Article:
Somewhere along the way, I can’t say when, the corporate world got a memo that bosses were given free reign on how to rule their teams, that being in a position of power, if you so chose, allowed you to bypass the rules of civility and human decorum. Word spread fast, like rabid disease, and soon bosses to be found everywhere, in all kinds of firms, were acting with tinges of tyrannical rule. When did it become acceptable, and more importantly, why?
MakeUseOf: “Do you feel stressed due to the excessive use of computers? Find out the best ways to manage computer stress. The term “computer stress” refers to the anxiety and stress you experience when your computer works differently than expected. Almost all the work you do involves computers. That’s the reason you have to put up with a lot of stress.While it’s not possible to quit using a computer altogether, you can obviously keep the stress in control by following these tips…”
Fast Company - This distraction-free editor is the best writing tool you aren’t using – “When I started working on this story, my laptop screen consisted of nothing but empty white space—a blank canvas on which to tune out distractions and write. That’s what you get when you write in Typora, a distraction-free text editor for Windows, Mac, and Linux. With Typora, there are no ugly toolbars, superfluous collaboration options, or clumsy menus between you and your work, and the app works entirely offline. I first discovered Typora five years ago and have used it to write more than a thousand articles and newsletters since then. Typora is the product of a developer in Shanghai who goes by “Abner”—he has a day job as a software programmer and is uncomfortable publishing his name—and after seven years of development, the app has just launched out of beta. You can try it free for 14 days without any payment information, but for me it’s easily worth the $15 one-time purchase price. At this point, it’s hard for me to imagine writing with anything else…”
Fortune: “As a 22-year-old who grew up in the digital age, I like to think that I have a pretty good grasp on the latest innovations in technology. But when I was first approached about taking a dive into the metaverse, I have to admit that I was still confused about what it was, and how to even get started. The metaverse is essentially a merging of virtual, augmented, and physical reality, and blurs the line between your interactions online and in real life. But broken down more simply, it’s a handful of platforms like the Sandbox, Mirandus, and Decentraland on which people can interact in different ways. Interest in it has taken off ever since Mark Zuckerberg announced that Facebook would be changing its name to Meta, and spending at least $10 billion on the metaverse. And as more people begin to place their bets on a future embedded in the metaverse, businesses have already begun to start new ventures in this digital space. I was able to get on Decentraland, one of the more popular metaverse platforms for users across the globe.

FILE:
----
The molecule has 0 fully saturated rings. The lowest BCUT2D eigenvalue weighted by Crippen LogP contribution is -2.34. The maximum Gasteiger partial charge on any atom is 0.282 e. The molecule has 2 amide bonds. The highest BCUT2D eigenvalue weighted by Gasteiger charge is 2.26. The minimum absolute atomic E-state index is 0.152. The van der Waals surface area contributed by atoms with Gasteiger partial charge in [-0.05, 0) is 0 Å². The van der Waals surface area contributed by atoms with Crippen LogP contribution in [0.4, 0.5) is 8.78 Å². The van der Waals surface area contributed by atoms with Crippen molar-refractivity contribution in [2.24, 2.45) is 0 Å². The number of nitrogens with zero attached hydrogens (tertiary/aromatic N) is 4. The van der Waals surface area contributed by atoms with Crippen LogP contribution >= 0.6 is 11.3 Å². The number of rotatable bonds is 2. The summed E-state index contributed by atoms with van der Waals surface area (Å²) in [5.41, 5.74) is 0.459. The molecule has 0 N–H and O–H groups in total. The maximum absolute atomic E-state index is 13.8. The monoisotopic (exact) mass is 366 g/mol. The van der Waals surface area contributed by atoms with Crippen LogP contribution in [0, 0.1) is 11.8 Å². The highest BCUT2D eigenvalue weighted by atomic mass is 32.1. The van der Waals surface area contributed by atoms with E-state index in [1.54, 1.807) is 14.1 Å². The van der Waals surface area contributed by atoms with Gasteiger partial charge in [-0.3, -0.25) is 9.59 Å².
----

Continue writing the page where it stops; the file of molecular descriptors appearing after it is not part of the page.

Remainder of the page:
To participate on most of these types of platforms, like the Sandbox, you’ll need your own crypto wallet and a Windows PC. I had neither, but since I wasn’t looking to buy or sell anything, I was still able to slowly explore the virtual world as a guest on my MacBook. But if you’re looking for the full metaverse experience, a laptop might not be enough. While smartphones and computers are capable of handling multiplayer games like and their processing power may be too limited to handle entire universes with millions of users.
That’s why Facebook’s metaverse vision includes users with OculusVR headsets, or augmented reality glasses. The first thing I had to do before stepping into the metaverse was create my avatar. The panel was loaded with options to customize my hair and eye color, clothing and even accessories. My avatar came wearing a pretty atrocious outfit, so of course, I had to change it up…”
“Built and refined in the newsroom of The Marshall Project, Klaxon has provided our journalists with many news tips, giving us early warnings and valuable time to pursue stories. Klaxon has been used and tested by journalists at The Marshall Project, The New York Times, the Texas Tribune, the Associated Press and elsewhere.
The public release of this free and open source software was supported by Knight-Mozilla OpenNews. How Does Klaxon Work? Klaxon enables users to “bookmark” portions of a webpage and be notified (via email, Slack, or Discord) of any changes that may occur to those sections. Learn more about bookmarklets on the help.md page. Setting up your Klaxon – Klaxon is open source software built in the newsroom of The Marshall Project, a nonprofit investigative news organization covering the American criminal justice system. It was created by a team of three—Ivar Vong, Andy Rossback and Tom Meagher—and it is subject to the kind of shortcomings any young, small side project might encounter.
It may break unexpectedly. It may miss a change in a website, or an email might not fire off correctly. Still, we’ve found it immensely useful in our daily reporting. We want other journalists to benefit from Klaxon and to help us improve it, but keep these caveats in mind and use it at your own risk. Our team will keep hacking on Klaxon in spare moments, and we plan to keep it humming for our own use. But we think this project has the potential to help just about any newsroom.
For it to succeed and to evolve, it will depend on the contributions from other journalist-developers. We are excited about the prospect of building a community around this project to help maintain it. So when you spot the inevitable bug, please let us know. And if you’d like to help us make this better, or add new functionality to it, we’d love to have your help…”